The data reveals that chess viewers value the fact that they have streams and info available in their native languages. If you are a chess player, you can easily play a game without saying a single word and you won’t feel any language barrier between you and your opponent. You only need to decide your moves. However, if you are watching a chess game it’s totally different. You need to understand the strategy behind each move and if you are not reading or listening in your native language you can easily miss the message since each language has its own chess lingo.

Let’s take the most powerful piece on the board. While in most languages it is referred to as “Queen” or “Lady”, in Asian and Eastern European languages it can have different meanings. In languages like Arabic, Azerbaijani, Belarusian, Hindi, Hungarian, Indonesian, Marathi, Turkish, Persian and Ukrainian it carries the meaning of vizier which translates as high political advisor or minister. In Polish, the Queen is known as Heatman – which is a political title historically assigned to military commanders.

Another interesting example is the “Pawn.” In English, he is a sort of foot soldier, but the German word Bauer and the Spanish word peon mean a peasant, or farmer, or agricultural worker. How weird is that?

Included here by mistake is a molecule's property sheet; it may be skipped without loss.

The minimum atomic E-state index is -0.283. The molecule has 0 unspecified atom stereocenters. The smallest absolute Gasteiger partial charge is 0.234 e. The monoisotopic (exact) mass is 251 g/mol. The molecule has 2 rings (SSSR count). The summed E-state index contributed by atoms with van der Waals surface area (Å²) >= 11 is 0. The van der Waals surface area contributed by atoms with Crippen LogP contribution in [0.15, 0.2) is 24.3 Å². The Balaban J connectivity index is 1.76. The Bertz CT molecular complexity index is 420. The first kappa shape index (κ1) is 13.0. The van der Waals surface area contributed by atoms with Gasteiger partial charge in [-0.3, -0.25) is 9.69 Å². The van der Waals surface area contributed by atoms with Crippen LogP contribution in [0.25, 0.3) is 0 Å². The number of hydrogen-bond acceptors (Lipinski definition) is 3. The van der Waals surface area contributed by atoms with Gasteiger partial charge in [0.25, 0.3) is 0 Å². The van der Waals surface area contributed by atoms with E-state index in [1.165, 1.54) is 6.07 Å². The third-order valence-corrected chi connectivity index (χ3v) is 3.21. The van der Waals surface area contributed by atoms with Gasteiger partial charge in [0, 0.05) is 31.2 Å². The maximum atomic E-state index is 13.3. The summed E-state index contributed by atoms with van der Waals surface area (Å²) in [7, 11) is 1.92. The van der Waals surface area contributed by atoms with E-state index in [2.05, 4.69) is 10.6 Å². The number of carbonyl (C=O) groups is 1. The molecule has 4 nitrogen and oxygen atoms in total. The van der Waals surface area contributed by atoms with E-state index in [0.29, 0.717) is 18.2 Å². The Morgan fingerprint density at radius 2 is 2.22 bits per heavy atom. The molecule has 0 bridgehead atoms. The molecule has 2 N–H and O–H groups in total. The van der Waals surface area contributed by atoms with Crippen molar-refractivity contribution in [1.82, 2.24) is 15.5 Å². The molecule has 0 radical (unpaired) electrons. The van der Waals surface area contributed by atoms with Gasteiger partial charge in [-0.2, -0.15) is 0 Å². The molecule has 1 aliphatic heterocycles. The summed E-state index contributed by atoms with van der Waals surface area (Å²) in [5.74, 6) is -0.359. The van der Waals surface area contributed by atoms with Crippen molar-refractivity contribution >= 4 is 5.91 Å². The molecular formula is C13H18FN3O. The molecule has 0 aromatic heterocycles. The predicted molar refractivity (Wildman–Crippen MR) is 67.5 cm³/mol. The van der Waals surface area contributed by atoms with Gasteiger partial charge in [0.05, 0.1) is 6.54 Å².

Although chess is an old widespread game, each culture gives it its own special meanings that need to be taken into account when you communicate with chess players from all over the world.


The FIDE Chess.com Online Nations Cup is a competition that involves six teams: Russia, USA, Europe, China, India, plus an extra team that is supposed to represent the “Rest of the World.” Since it’s a global event that draws fans from every corner of the world, they are streaming it in 12 languages! It’s a huge effort that aims to reach massive international audiences, and we – a well-established language service provider to the gaming industry – encourage all similar industries to stay in touch with their fans and players by ‘speaking their language’ in all ways.

The FIDE Chess.com Online Nations Cup is streamed in 12 languages.

Crafting culturally-sound messages to attract and hook your global chess audience is something we can definitely help with. Request a quote for a localization project by dropping us a line at salesteam@all-in.global